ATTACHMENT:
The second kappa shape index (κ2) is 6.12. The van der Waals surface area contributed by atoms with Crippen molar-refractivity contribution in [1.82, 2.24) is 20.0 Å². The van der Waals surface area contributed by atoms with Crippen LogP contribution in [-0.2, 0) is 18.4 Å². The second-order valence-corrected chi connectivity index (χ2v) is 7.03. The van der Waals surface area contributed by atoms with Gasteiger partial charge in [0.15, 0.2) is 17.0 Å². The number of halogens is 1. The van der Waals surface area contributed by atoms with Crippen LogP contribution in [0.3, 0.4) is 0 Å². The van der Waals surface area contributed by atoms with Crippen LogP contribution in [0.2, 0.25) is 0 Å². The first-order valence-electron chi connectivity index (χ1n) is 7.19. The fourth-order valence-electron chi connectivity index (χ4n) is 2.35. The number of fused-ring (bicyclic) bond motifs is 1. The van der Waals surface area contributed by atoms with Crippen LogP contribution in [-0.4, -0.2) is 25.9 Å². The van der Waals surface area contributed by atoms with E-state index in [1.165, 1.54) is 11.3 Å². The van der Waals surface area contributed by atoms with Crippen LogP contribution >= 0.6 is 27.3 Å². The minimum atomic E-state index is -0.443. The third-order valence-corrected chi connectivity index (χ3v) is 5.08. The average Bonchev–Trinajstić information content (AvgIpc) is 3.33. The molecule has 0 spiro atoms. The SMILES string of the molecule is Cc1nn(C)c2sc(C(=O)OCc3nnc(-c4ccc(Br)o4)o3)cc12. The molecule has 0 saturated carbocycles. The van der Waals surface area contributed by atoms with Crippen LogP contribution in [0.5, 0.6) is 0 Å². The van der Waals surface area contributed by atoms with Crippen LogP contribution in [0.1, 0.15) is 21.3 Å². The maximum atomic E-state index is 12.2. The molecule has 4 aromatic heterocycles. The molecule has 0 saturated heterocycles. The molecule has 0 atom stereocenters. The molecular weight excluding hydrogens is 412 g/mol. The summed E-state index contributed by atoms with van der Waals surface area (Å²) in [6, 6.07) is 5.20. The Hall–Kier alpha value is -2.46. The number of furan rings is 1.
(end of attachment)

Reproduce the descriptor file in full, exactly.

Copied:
The second kappa shape index (κ2) is 6.12. The van der Waals surface area contributed by atoms with Crippen molar-refractivity contribution in [1.82, 2.24) is 20.0 Å². The van der Waals surface area contributed by atoms with Crippen LogP contribution in [-0.2, 0) is 18.4 Å². The second-order valence-corrected chi connectivity index (χ2v) is 7.03. The van der Waals surface area contributed by atoms with Gasteiger partial charge in [0.15, 0.2) is 17.0 Å². The number of halogens is 1. The van der Waals surface area contributed by atoms with Crippen LogP contribution in [0.3, 0.4) is 0 Å². The van der Waals surface area contributed by atoms with Crippen LogP contribution in [0.2, 0.25) is 0 Å². The first-order valence-electron chi connectivity index (χ1n) is 7.19. The fourth-order valence-electron chi connectivity index (χ4n) is 2.35. The number of fused-ring (bicyclic) bond motifs is 1. The van der Waals surface area contributed by atoms with Crippen LogP contribution in [-0.4, -0.2) is 25.9 Å². The van der Waals surface area contributed by atoms with E-state index in [1.165, 1.54) is 11.3 Å². The van der Waals surface area contributed by atoms with Crippen LogP contribution >= 0.6 is 27.3 Å². The minimum atomic E-state index is -0.443. The third-order valence-corrected chi connectivity index (χ3v) is 5.08. The average Bonchev–Trinajstić information content (AvgIpc) is 3.33. The molecule has 0 spiro atoms. The SMILES string of the molecule is Cc1nn(C)c2sc(C(=O)OCc3nnc(-c4ccc(Br)o4)o3)cc12. The molecule has 0 saturated carbocycles. The van der Waals surface area contributed by atoms with Crippen LogP contribution in [0.5, 0.6) is 0 Å². The van der Waals surface area contributed by atoms with Crippen LogP contribution in [0.1, 0.15) is 21.3 Å². The maximum atomic E-state index is 12.2. The molecule has 4 aromatic heterocycles. The molecule has 0 saturated heterocycles. The molecule has 0 atom stereocenters. The molecular weight excluding hydrogens is 412 g/mol. The summed E-state index contributed by atoms with van der Waals surface area (Å²) in [6, 6.07) is 5.20. The Hall–Kier alpha value is -2.46. The number of furan rings is 1.